The haredi draft bill shouldn’t be part of religion and state relations

Strategically when you mix up two separate issues, you may be liable to lose on both sides.

Haredi man and IDF soldiers in Jerusalem. (photo credit: MARC ISRAEL SELLEM)
Haredi man and IDF soldiers in Jerusalem.
(photo credit: MARC ISRAEL SELLEM)
The haredi draft bill which aims at dealing with yeshiva students who do not go to the army is about to be decided in the Knesset (yet again), and will probably stay on the public agenda for the next couple of weeks.
To quickly review: The draft of yeshiva students has kept the political sphere occupied for the past 20 years. The Tal Law, the first haredi draft bill, was legislated in 2002. Since then a lot of legislation has been proposed and passed in the Knesset and has been brought before the Supreme Court.
Without a doubt the importance of this issue and its sensitive nature cannot be understated. It figures prominently in the division between sectors in Israeli society. The legislation wrestles with the crux of the issue between the Religious-Zionist sector that serves proudly in the IDF and the haredi sector where military service is in the best case considered a burden on those who aren’t able to keep studying Torah in the yeshiva.
The issue of haredim and the IDF will continue to keep the Knesset busy long after this current bill passes, but it’s time to highlight an important distinction regarding it. The haredi draft bill should not be seen as part of the religion-and-state controversies that so often come up in Israel. While it does reflect upon a religious ideal which conflicts with a civil duty, this is not the central element that composes or defines the tension between religion and state in Israel in its basic essence: the inevitable conflict between the Jewish and the democratic identities of Israel.
The first evidence for this claim is that it simply not a religious matter whether or not to serve in the IDF. Putting the issue of women’s service aside, religious people will agree that there is almost no controversy that we have to defend our country and we need an army for that purpose.
There are also religious justifications for military service such as milhemet mitzva (a war that is forced upon us) or the obligation to keep and save the Land of Israel. This is the nucleus of the disagreement between those who care about the value of studying Torah – should military service enable and strengthen the possibility of those who study Torah to focus in their studies, like the biblical symbiosis between Issachar and Zebulun, or should it be the center of everything and the main cause to safeguard the people of Israel, so we can manage with a small-scale, maybe professional, army?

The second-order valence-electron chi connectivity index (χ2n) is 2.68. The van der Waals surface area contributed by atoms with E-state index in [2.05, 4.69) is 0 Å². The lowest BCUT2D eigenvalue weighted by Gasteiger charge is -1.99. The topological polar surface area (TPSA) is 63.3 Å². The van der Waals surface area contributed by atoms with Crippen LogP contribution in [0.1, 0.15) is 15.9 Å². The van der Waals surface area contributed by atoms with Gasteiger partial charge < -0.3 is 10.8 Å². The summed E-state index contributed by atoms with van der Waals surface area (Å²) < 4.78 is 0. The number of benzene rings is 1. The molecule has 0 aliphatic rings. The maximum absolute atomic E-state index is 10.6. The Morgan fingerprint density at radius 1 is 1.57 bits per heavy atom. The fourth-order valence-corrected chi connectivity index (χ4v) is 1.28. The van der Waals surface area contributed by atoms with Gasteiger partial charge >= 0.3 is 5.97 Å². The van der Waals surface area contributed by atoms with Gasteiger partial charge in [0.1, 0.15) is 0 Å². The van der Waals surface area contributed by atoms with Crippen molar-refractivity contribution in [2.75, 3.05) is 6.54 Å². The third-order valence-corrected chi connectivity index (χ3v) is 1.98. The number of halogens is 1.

The second evidence comes from the fact that this issue isn’t related whatsoever to the identity of the state, but to the way the state treats a specific cultural minority which lives in it. If the haredi sector were to become a majority, is it conceivable to imagine that the majority of haredim wouldn’t enlist?
The haredi consciousness of being a minority has served their ability to shake off the need for their enlistment, since the establishment of the State of Israel and to this day, also without using an anti-Zionist ideology. So, this is just another issue that concerns the place of haredim in modern Israeli society. Other examples of this are the basic math and English skills in haredi schools, the issue of integrating haredi men and women in the employment arena and their integration in the academic system.
The issue of military service raises many difficulties and decisions to be taken; it’s a major factor in the character of Israeli society, but it does not concern the tension between being a modern democratic state and the Jewish nature of the state.
Moreover; when those who call for the improvement and revision of religious services, against the extreme monopoly of the rabbinate and for halachic pluralism, also act on issues that concern the basic way of life of the average haredi, they mix it up. The strength of demands for freedom of religion for the citizens of Israel against a monopoly that has taken control of Judaism is weakened by being stirred in the same pot with demands that concern the private space of the haredi sector. This is not a claim against the importance of these demands, but it is a claim that conflation of disparate ideas causes greater difficulty .
There are too many people who mix up a demand to draft yeshiva students together with a demand for secular freedoms. The right of choosing the way to get married, or a demand to enforce core studies in haredi schools, or the effort to dismantle the kashrut monopoly of the rabbinate should all be seen as secular liberties valued by many citizens of Israel. It is an essential and strategic error to conflate the topic of haredi enlistment with these religion-and-state controversies.
Essentially these issues are separate and demand different treatment – the way the state treats a cultural minority within it as opposed to treating the conflict between the democratic and Jewish identities of the state. Strategically when you mix up two separate issues, you may be liable to lose on both sides. Our ability to reach agreements for fixing religious affairs and creating true freedom of religion for all Israelis is affected badly by this mix.
As the haredi draft bill is back on the public agenda for another round, we should see it for what it is. As important as it may be, it cannot be and ought not to be part of the struggle to correct the way religious services are managed here. It’s fundamental for the framework of Israeli society, but it shouldn’t be at the center of the religion-and-state issue in Israel.
The writer is head of the Religion and State department in Ne’emanei Torah Va’Avodah.